Though hospice seems ideally suited to providing the type of care that advanced Alzheimer’s patients need, it can be a challenge to be admitted. A physician must certify that death will come within six months, a requirement that stems from the early days of hospice when it was primarily designed for cancer patients. However, it is significantly more difficult to predict with reasonable accuracy when a patient with dementia will likely die than it is for a patient with cancer, a disease that has a relatively well understood trajectory towards death. “Alzheimer’s prognosis is so variable that most people who need hospice care won’t get it because it’s not clear they are dying until the last week of life,” says Diane Meier, a geriatrician at Mount Sinai Hospital in New York City. In addition, patients are also required to show ongoing decline in order to continue to receive hospice care. Patients who live longer than six months must reapply; those who stabilize and stop getting worse are no longer eligible for hospice. Ironically, hospice patients often do improve, because palliative care alleviates medical problems caused by the side effects of intrusive medical interventions. By providing loving and meticulous care, patients lives are extended and, in a cruel paradox, their eligibility for hospice is jeopardized (Meier 2015).
The hospice Medicare benefit was set up in 1980s for terminally ill patients. As a result, Medicare considers hospice only as a short term solution and has implemented a cumulative benefit cap per patient. The inherent problem with financing hospice care for dementia patients specifically is that their “end of life” care often lasts far longer than the six month period that Medicare will reimburse. The majority of expenses are taken up only in the beginning of care, when the patient is first admitted, and at the end, when the patient is dying. In between, however, daily expenses are typically lower. Despite the expense curve, hospice benefits are paid out at a constant rate, which eats into the benefit cap. Consequently, hospices must discharge long term patients once the benefit cap is reached. This ineffective administration of funds severely limits the care that patients wish to receive. Many patients who outlive their prognoses and would have benefited from continued palliative care provided by hospice services are forced to resort to invasive hospitalizations and aggressive medical treatments as families struggle to pay for or provide comfortable, at home care consistent with the goals of patients (Meier 2015).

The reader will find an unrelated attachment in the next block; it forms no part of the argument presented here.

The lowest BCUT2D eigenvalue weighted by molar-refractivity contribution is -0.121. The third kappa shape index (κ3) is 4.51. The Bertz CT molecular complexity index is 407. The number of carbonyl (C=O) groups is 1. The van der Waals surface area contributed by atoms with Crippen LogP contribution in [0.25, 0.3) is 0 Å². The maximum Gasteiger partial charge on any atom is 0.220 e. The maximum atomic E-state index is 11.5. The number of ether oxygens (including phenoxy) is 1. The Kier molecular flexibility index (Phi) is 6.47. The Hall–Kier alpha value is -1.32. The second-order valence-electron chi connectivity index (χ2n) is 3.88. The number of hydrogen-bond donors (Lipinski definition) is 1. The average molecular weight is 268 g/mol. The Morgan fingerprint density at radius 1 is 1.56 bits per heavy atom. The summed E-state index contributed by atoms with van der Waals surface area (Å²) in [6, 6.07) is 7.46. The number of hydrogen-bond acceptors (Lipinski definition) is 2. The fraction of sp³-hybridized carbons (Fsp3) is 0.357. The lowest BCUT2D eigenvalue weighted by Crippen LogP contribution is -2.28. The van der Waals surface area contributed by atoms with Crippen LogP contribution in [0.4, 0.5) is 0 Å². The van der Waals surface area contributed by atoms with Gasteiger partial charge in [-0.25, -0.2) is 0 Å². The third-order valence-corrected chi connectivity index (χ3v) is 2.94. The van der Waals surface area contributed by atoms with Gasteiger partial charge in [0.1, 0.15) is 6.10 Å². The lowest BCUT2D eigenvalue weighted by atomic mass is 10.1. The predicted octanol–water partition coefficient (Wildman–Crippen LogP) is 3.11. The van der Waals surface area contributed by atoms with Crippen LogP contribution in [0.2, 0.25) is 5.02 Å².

Unfortunately, the current healthcare system does not offer a clear way to continue to care for patients who have been discharged from hospice (Delude 2015). In order to make palliative care more accessible to the ballooning aging population, the hospice Medicare benefits program must be revised such that benefits payments are not paid at a constant rate. Rather, benefits should be reduced during the period when the patient is in stable condition and hospice expenses are lower. This allows patients to remain longer in hospice care and in the comfort of their own homes.